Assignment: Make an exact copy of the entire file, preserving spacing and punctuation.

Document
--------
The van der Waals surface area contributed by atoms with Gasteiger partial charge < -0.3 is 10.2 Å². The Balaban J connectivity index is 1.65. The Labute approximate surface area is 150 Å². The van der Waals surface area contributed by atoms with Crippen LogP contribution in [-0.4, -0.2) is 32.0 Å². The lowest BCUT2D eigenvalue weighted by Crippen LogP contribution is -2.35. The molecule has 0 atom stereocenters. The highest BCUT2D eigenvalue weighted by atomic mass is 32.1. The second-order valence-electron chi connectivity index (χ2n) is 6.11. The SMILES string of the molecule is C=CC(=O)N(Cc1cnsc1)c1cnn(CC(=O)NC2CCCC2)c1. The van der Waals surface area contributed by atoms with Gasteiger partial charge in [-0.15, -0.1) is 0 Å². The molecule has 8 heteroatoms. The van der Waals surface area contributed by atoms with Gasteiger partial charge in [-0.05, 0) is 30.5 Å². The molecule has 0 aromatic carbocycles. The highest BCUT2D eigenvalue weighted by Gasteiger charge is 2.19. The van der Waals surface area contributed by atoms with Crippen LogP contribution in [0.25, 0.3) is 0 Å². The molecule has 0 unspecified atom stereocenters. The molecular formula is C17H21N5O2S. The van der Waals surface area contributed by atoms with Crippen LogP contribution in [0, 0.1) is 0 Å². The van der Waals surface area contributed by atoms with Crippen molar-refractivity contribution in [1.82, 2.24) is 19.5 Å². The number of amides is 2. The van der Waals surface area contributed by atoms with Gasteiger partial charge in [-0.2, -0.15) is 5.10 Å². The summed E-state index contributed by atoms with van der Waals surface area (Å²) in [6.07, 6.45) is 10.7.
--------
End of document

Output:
The van der Waals surface area contributed by atoms with Gasteiger partial charge < -0.3 is 10.2 Å². The Balaban J connectivity index is 1.65. The Labute approximate surface area is 150 Å². The van der Waals surface area contributed by atoms with Crippen LogP contribution in [-0.4, -0.2) is 32.0 Å². The lowest BCUT2D eigenvalue weighted by Crippen LogP contribution is -2.35. The molecule has 0 atom stereocenters. The highest BCUT2D eigenvalue weighted by atomic mass is 32.1. The second-order valence-electron chi connectivity index (χ2n) is 6.11. The SMILES string of the molecule is C=CC(=O)N(Cc1cnsc1)c1cnn(CC(=O)NC2CCCC2)c1. The van der Waals surface area contributed by atoms with Gasteiger partial charge in [-0.15, -0.1) is 0 Å². The molecule has 8 heteroatoms. The van der Waals surface area contributed by atoms with Gasteiger partial charge in [-0.05, 0) is 30.5 Å². The molecule has 0 aromatic carbocycles. The highest BCUT2D eigenvalue weighted by Gasteiger charge is 2.19. The van der Waals surface area contributed by atoms with Crippen LogP contribution in [0.25, 0.3) is 0 Å². The molecule has 0 unspecified atom stereocenters. The molecular formula is C17H21N5O2S. The van der Waals surface area contributed by atoms with Crippen LogP contribution in [0, 0.1) is 0 Å². The van der Waals surface area contributed by atoms with Crippen molar-refractivity contribution in [1.82, 2.24) is 19.5 Å². The number of amides is 2. The van der Waals surface area contributed by atoms with Gasteiger partial charge in [-0.2, -0.15) is 5.10 Å². The summed E-state index contributed by atoms with van der Waals surface area (Å²) in [6.07, 6.45) is 10.7.